September 2011

Resource (Taxonomy): 

Kelley, "Introduction"

In recent decades skirmishes about how to read literature and culture have at times polarized critics, who find themselves identified, or identify themselves, with distinct critical dispositions toward either historicism or toward some version of poststructuralist writing, in particular deconstruction, supposed to be suspicious of historicism for espousing an empiricist, neo-positivist perspective on the past. What emerges from this standoff can seem comical or simply bizarre as one side imagines the other as its constitutive other, and as such productive of readings in which something is missing. Deconstructive and poststructural readers who ground their readings in philosophical argument and rhetorical nuance are at the very least bemused by the focus on detail in new historicist readings or the large gestures of cultural studies readings. In reply historicist and cultural critics find the lacunae in arguments from philosophical points of departure damaging to the lived temporality of writing and culture. Although this dispute animates more than one moment of literary study (it has become more marked in Victorian studies), its most sustained version has concerned Romanticism, understood variously since the 1980s as the disputed subject of new historicism and deconstruction. Whatever else it is, Romanticism arises in a moment of extraordinary and divisive recognition of differences among races, peoples, and political programs. And at least since the 1980s, the era has remained the focus of critical dissent as deconstructive, new historicist and other critical arguments debated whose Romanticism was theirs. This debate has in turn helped to shape public understanding of how we read literature and culture now as an enterprise strangely and contentiously divided between thinking about the work of language or the character of historical difference as though each goal could be separated from the other. This opposition is strangely rigid, easy to caricature and, as importantly, easy to dismiss. What gets lost in this critical antagonism is the shimmer of historical and philosophical friction in Romanticism itself and in compelling Romantic criticism in the last decade. Romantic Frictions emphasizes this important critical turn, which supposes that the pressure of Romantic difference is as much historical and cultural as it is philosophical and theoretical and that it is ongoing in critical discourse. So positioned, these essays address the rub of critical differences as the work at hand as well as the work that Romanticism itself frequently performed. Hearing critical voices rather than taking stands, these essays stage frictions that make Romanticism engaging for modern readers, precisely because this era and its modern critics remind us of the value of difference as the work of thought in time and culture. The essays in Romantic Frictions find in Romanticism what philosophical modernity has often found there: a disposition to recognize oppositions that cannot be squared or resolved precisely because they constitute the ongoing work of culture and writing. Such frictions are embedded in a shifting temporal moment whose inner complexity is similarly textured such that neither history nor philosophy assumes a master (and fictional) disguise. Both are instead crosscut and assembled in ways that sustain an inner friction that invites being read.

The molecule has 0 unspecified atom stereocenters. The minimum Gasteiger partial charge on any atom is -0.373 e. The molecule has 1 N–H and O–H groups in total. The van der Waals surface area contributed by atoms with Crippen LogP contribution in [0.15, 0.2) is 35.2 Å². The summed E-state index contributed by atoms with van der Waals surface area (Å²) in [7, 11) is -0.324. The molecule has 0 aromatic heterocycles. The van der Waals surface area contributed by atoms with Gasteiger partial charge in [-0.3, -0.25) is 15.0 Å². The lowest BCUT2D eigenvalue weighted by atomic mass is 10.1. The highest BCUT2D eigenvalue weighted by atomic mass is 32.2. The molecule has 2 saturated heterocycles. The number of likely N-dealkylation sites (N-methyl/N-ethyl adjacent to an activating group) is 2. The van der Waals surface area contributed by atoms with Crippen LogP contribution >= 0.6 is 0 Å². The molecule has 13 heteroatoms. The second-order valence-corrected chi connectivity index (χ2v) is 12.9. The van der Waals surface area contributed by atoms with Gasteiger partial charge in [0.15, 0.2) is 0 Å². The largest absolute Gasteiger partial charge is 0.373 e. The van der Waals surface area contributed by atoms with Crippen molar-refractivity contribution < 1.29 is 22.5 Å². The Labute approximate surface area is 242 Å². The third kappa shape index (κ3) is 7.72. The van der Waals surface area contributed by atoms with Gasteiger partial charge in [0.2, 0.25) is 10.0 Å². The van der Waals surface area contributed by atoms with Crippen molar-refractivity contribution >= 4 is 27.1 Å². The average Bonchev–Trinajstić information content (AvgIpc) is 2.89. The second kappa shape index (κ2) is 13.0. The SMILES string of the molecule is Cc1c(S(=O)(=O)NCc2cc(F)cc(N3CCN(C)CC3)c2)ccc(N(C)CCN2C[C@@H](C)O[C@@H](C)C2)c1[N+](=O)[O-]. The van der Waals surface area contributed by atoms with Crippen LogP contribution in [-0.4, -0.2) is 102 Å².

September 2011

Resource (Taxonomy):